“I’ll have you Laurie, make no mistake nothing and no one will stop me”
Frankie Verdi.

As the plot unravels we see all the characters mature and develop. Jamie experiences the brutality of war, which changes every man it touches. The Three Dogs rise in their criminal enterprises and Laurie learns some harsh truths, as the life of a gangster’s moll.
This novel is incredibly detailed, and I most definitely recommend! It has violence, gangs, drug empires and portrays the life of a violent gang kingpin. It vividly depicts how the love of money is the root of all evil!

It has a phenomenal ending, which literally reads right to the very last page!
4.5*

RW
Robert White 
Authors links:
Website: http://www.robertwhiteauthor.co.uk
Facebook: https://en-gb.facebook.com/robertwhiteauthor/
Twitter: @robwhite247

Endeavour Press
Website: http://www.endeavourpress.com
Twitter: @EndeavourPress
Facebook: https://www.facebook.com/EndeavourPress/
Instagram: @endeavour_press

#BlogTour Illusion by @StephanieElmas @EndeavourPress #Extract Chapter four

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Illusion by Stephanie Elmas
Synopsis:

London, 1873.

Returning home from his travels with a stowaway named Kayan, Walter Balanchine is noted for the charms, potions and locket hanging from his neck.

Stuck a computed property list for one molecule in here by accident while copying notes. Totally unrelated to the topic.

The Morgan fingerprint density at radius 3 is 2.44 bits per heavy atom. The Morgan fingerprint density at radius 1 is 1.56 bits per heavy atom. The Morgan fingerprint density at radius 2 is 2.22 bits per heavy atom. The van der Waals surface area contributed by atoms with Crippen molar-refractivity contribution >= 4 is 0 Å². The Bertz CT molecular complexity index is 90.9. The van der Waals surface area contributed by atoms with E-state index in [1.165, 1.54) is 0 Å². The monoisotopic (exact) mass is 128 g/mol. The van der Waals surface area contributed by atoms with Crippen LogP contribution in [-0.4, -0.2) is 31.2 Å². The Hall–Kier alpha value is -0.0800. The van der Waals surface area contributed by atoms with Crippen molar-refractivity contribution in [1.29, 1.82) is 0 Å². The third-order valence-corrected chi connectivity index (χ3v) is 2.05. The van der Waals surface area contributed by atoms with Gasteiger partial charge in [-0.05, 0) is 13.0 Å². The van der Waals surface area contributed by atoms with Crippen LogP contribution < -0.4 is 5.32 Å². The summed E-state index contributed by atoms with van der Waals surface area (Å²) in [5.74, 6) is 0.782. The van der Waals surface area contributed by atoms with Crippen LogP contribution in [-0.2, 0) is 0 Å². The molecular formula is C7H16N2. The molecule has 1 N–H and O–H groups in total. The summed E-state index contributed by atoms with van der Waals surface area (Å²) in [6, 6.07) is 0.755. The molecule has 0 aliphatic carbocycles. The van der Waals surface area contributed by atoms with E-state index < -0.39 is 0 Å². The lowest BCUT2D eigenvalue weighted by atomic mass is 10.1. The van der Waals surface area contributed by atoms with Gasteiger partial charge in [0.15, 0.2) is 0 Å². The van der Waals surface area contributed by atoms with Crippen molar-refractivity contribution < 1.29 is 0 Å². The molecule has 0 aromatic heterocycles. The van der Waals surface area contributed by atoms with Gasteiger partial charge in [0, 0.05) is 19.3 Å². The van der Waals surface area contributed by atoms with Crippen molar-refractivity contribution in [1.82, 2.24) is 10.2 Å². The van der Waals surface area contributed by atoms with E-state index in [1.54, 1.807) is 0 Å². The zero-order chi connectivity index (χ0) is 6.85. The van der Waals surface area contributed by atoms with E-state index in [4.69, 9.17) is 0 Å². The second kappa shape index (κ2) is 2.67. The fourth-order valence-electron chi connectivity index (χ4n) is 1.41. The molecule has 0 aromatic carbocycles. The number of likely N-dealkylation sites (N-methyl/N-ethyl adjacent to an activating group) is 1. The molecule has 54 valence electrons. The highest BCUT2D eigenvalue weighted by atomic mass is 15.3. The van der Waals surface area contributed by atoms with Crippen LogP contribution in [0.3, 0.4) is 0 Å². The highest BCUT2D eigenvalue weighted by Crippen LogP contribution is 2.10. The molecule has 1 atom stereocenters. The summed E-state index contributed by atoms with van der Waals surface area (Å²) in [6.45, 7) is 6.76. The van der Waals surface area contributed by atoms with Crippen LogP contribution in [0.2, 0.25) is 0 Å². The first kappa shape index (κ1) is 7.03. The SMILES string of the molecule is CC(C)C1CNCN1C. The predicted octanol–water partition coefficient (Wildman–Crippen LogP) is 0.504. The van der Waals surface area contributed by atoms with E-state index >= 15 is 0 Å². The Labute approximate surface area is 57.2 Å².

Finding his friend Tom Winter’s mother unwell, he gives her a potion he learned to brew in the Far East. Lucid and free from pain, the old woman remembers something about Walter’s mother.

Walter is intrigued, for he has never known his family or even his own name – he christened himself upon leaving the workhouse.

Living in a cemetery with his pet panther Sinbad to keep the body snatchers away, word soon spreads of his healing and magical abilities and he becomes a sought after party performer.

During one of Walter’s parties, Tom is approached by Tamara Huntington, who reveals she is being forced to marry a man she does not love.

Will he and Walter come to her rescue?

Try as they might, sometimes all the best intentions in the world can’t put a stop to a bad thing, and she is soon married off to the cruel Cecil Hearst.

Drama and tragedy ensue, and Walter keeps his distance from Tamara.

That is until her stricken brother-in-law Daniel requires his magical healing, and he is forced back into her life.

With secrets beginning to emerge, Walter finds his mother may be a lot closer to home than he realised…

Filled with mystery, magic and larger than life characters, Illusion will keep you guessing until the very last page.

#Extract – Chpater Four:

Walter’s re-entry into [Tom’s] quiet life had given him an unexpected jolt. His friend’s grand plans, delicious and tempting as they were, sent rivulets of terror right through him. To risk all that he had carefully built for himself, for Ma, their small oasis of domesticity… It was terrifying, yes. But god knows it was exciting, too. Life with Walter was never anything but. And could his old friend, just possibly, be the one to make Ma better? It was almost too painful to hope.
He wiped a bead of sweat from his forehead and moved his chair an inch away from the raging hearth nearby. As if in response, Rosalind halted to pull a wrap a little further up her throat. She then flexed her fingers and resumed her battle with ‘Around the Pear Tree’.